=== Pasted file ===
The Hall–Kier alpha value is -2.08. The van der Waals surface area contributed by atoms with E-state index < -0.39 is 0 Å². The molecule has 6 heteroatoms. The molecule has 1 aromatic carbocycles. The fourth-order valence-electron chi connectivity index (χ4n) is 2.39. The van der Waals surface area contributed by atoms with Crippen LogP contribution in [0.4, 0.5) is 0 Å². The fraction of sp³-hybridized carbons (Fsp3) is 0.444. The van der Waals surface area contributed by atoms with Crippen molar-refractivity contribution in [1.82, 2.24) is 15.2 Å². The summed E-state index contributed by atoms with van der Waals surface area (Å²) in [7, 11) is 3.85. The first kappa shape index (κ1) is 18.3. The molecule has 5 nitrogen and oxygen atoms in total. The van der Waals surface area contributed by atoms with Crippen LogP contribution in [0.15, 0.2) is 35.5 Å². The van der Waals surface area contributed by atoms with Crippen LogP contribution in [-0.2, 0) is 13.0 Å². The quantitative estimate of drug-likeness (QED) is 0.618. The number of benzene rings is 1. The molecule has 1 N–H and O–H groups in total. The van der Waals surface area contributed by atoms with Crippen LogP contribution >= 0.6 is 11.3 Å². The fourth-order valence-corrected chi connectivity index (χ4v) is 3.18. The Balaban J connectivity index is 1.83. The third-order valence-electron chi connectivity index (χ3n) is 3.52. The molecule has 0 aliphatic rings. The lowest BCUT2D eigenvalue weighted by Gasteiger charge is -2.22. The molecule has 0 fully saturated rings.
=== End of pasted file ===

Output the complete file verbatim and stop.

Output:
The Hall–Kier alpha value is -2.08. The van der Waals surface area contributed by atoms with E-state index < -0.39 is 0 Å². The molecule has 6 heteroatoms. The molecule has 1 aromatic carbocycles. The fourth-order valence-electron chi connectivity index (χ4n) is 2.39. The van der Waals surface area contributed by atoms with Crippen LogP contribution in [0.4, 0.5) is 0 Å². The fraction of sp³-hybridized carbons (Fsp3) is 0.444. The van der Waals surface area contributed by atoms with Crippen molar-refractivity contribution in [1.82, 2.24) is 15.2 Å². The summed E-state index contributed by atoms with van der Waals surface area (Å²) in [7, 11) is 3.85. The first kappa shape index (κ1) is 18.3. The molecule has 5 nitrogen and oxygen atoms in total. The van der Waals surface area contributed by atoms with Crippen LogP contribution in [0.15, 0.2) is 35.5 Å². The van der Waals surface area contributed by atoms with Crippen LogP contribution in [-0.2, 0) is 13.0 Å². The quantitative estimate of drug-likeness (QED) is 0.618. The number of benzene rings is 1. The molecule has 1 N–H and O–H groups in total. The van der Waals surface area contributed by atoms with Crippen LogP contribution >= 0.6 is 11.3 Å². The fourth-order valence-corrected chi connectivity index (χ4v) is 3.18. The Balaban J connectivity index is 1.83. The third-order valence-electron chi connectivity index (χ3n) is 3.52. The molecule has 0 aliphatic rings. The lowest BCUT2D eigenvalue weighted by Gasteiger charge is -2.22. The molecule has 0 fully saturated rings.